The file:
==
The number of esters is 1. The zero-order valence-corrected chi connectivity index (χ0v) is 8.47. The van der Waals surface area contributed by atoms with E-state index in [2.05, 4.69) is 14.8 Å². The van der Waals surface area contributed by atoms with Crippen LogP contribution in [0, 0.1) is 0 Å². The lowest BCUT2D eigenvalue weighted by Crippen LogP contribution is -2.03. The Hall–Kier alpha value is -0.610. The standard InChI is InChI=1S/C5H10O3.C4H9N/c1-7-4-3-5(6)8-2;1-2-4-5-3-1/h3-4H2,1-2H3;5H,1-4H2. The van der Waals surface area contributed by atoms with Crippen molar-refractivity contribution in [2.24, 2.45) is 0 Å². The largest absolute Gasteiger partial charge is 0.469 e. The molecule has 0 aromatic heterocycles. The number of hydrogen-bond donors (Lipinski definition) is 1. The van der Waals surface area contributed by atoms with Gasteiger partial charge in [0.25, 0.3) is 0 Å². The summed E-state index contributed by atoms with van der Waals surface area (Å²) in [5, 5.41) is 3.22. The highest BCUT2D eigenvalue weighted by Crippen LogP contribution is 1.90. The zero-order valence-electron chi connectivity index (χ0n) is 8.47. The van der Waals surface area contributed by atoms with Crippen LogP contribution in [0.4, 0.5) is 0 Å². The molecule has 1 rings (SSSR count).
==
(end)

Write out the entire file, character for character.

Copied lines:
The number of esters is 1. The zero-order valence-corrected chi connectivity index (χ0v) is 8.47. The van der Waals surface area contributed by atoms with E-state index in [2.05, 4.69) is 14.8 Å². The van der Waals surface area contributed by atoms with Crippen LogP contribution in [0, 0.1) is 0 Å². The lowest BCUT2D eigenvalue weighted by Crippen LogP contribution is -2.03. The Hall–Kier alpha value is -0.610. The standard InChI is InChI=1S/C5H10O3.C4H9N/c1-7-4-3-5(6)8-2;1-2-4-5-3-1/h3-4H2,1-2H3;5H,1-4H2. The van der Waals surface area contributed by atoms with Crippen molar-refractivity contribution in [2.24, 2.45) is 0 Å². The largest absolute Gasteiger partial charge is 0.469 e. The molecule has 0 aromatic heterocycles. The number of hydrogen-bond donors (Lipinski definition) is 1. The van der Waals surface area contributed by atoms with Gasteiger partial charge in [0.25, 0.3) is 0 Å². The summed E-state index contributed by atoms with van der Waals surface area (Å²) in [5, 5.41) is 3.22. The highest BCUT2D eigenvalue weighted by Crippen LogP contribution is 1.90. The zero-order valence-electron chi connectivity index (χ0n) is 8.47. The van der Waals surface area contributed by atoms with Crippen LogP contribution in [0.4, 0.5) is 0 Å². The molecule has 1 rings (SSSR count).